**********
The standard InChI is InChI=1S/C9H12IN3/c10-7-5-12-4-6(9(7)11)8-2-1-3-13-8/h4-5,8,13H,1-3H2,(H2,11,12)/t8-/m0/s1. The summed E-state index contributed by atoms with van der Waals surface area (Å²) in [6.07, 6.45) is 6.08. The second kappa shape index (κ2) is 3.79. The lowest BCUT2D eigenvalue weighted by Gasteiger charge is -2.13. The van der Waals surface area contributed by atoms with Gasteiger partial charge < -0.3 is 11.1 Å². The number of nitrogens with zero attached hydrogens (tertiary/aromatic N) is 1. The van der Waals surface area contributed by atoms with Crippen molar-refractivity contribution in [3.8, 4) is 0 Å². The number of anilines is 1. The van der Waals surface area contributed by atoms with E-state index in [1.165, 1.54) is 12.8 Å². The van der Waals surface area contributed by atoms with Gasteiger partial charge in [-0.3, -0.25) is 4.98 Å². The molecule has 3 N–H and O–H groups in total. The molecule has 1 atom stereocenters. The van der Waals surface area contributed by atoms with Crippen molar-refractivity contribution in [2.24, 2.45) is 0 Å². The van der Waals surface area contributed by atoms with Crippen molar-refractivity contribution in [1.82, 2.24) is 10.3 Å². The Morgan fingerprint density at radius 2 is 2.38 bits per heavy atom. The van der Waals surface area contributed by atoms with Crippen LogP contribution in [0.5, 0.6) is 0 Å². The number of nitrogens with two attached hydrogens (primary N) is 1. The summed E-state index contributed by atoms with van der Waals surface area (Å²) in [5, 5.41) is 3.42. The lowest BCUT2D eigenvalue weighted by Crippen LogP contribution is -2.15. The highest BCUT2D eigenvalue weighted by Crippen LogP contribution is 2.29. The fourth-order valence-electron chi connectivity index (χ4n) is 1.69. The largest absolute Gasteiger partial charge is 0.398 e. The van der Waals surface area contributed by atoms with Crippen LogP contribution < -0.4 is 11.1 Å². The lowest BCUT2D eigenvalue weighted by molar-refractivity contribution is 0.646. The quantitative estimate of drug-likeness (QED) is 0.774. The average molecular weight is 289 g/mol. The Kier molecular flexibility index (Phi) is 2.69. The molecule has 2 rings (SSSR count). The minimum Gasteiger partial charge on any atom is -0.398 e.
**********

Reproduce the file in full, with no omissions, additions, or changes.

The standard InChI is InChI=1S/C9H12IN3/c10-7-5-12-4-6(9(7)11)8-2-1-3-13-8/h4-5,8,13H,1-3H2,(H2,11,12)/t8-/m0/s1. The summed E-state index contributed by atoms with van der Waals surface area (Å²) in [6.07, 6.45) is 6.08. The second kappa shape index (κ2) is 3.79. The lowest BCUT2D eigenvalue weighted by Gasteiger charge is -2.13. The van der Waals surface area contributed by atoms with Gasteiger partial charge < -0.3 is 11.1 Å². The number of nitrogens with zero attached hydrogens (tertiary/aromatic N) is 1. The van der Waals surface area contributed by atoms with Crippen molar-refractivity contribution in [3.8, 4) is 0 Å². The number of anilines is 1. The van der Waals surface area contributed by atoms with E-state index in [1.165, 1.54) is 12.8 Å². The van der Waals surface area contributed by atoms with Gasteiger partial charge in [-0.3, -0.25) is 4.98 Å². The molecule has 3 N–H and O–H groups in total. The molecule has 1 atom stereocenters. The van der Waals surface area contributed by atoms with Crippen molar-refractivity contribution in [2.24, 2.45) is 0 Å². The van der Waals surface area contributed by atoms with Crippen molar-refractivity contribution in [1.82, 2.24) is 10.3 Å². The Morgan fingerprint density at radius 2 is 2.38 bits per heavy atom. The van der Waals surface area contributed by atoms with Crippen LogP contribution in [0.5, 0.6) is 0 Å². The number of nitrogens with two attached hydrogens (primary N) is 1. The summed E-state index contributed by atoms with van der Waals surface area (Å²) in [5, 5.41) is 3.42. The lowest BCUT2D eigenvalue weighted by Crippen LogP contribution is -2.15. The highest BCUT2D eigenvalue weighted by Crippen LogP contribution is 2.29. The fourth-order valence-electron chi connectivity index (χ4n) is 1.69. The largest absolute Gasteiger partial charge is 0.398 e. The van der Waals surface area contributed by atoms with Crippen LogP contribution < -0.4 is 11.1 Å². The lowest BCUT2D eigenvalue weighted by molar-refractivity contribution is 0.646. The quantitative estimate of drug-likeness (QED) is 0.774. The average molecular weight is 289 g/mol. The Kier molecular flexibility index (Phi) is 2.69. The molecule has 2 rings (SSSR count). The minimum Gasteiger partial charge on any atom is -0.398 e.